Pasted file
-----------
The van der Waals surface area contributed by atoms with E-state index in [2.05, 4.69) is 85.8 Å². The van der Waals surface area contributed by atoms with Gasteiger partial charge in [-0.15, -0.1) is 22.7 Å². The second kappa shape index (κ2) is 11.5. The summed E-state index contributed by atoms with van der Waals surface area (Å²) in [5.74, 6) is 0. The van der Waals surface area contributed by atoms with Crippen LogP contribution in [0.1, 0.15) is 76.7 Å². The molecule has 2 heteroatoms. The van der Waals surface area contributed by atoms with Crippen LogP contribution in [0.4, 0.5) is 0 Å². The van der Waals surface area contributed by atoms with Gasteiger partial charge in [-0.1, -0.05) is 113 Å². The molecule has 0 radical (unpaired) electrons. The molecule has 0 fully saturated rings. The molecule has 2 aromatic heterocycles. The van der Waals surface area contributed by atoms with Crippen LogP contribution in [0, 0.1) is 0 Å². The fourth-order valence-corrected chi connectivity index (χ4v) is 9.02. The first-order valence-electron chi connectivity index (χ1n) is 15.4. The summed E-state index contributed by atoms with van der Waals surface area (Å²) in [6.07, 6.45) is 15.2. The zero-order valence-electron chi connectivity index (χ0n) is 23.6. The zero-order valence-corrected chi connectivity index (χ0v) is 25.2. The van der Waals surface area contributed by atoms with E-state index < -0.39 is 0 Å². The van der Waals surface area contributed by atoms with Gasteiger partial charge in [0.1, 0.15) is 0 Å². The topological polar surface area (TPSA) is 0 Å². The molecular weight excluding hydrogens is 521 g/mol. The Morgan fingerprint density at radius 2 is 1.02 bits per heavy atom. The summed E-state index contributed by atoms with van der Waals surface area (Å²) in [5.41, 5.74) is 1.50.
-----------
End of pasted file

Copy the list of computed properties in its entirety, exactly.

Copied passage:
The van der Waals surface area contributed by atoms with E-state index in [2.05, 4.69) is 85.8 Å². The van der Waals surface area contributed by atoms with Gasteiger partial charge in [-0.15, -0.1) is 22.7 Å². The second kappa shape index (κ2) is 11.5. The summed E-state index contributed by atoms with van der Waals surface area (Å²) in [5.74, 6) is 0. The van der Waals surface area contributed by atoms with Crippen LogP contribution in [0.1, 0.15) is 76.7 Å². The molecule has 2 heteroatoms. The van der Waals surface area contributed by atoms with Crippen LogP contribution in [0.4, 0.5) is 0 Å². The van der Waals surface area contributed by atoms with Gasteiger partial charge in [-0.1, -0.05) is 113 Å². The molecule has 0 radical (unpaired) electrons. The molecule has 0 fully saturated rings. The molecule has 2 aromatic heterocycles. The van der Waals surface area contributed by atoms with Crippen LogP contribution in [0, 0.1) is 0 Å². The fourth-order valence-corrected chi connectivity index (χ4v) is 9.02. The first-order valence-electron chi connectivity index (χ1n) is 15.4. The summed E-state index contributed by atoms with van der Waals surface area (Å²) in [6.07, 6.45) is 15.2. The zero-order valence-electron chi connectivity index (χ0n) is 23.6. The zero-order valence-corrected chi connectivity index (χ0v) is 25.2. The van der Waals surface area contributed by atoms with E-state index < -0.39 is 0 Å². The van der Waals surface area contributed by atoms with Gasteiger partial charge in [0.1, 0.15) is 0 Å². The topological polar surface area (TPSA) is 0 Å². The molecular weight excluding hydrogens is 521 g/mol. The Morgan fingerprint density at radius 2 is 1.02 bits per heavy atom. The summed E-state index contributed by atoms with van der Waals surface area (Å²) in [5.41, 5.74) is 1.50.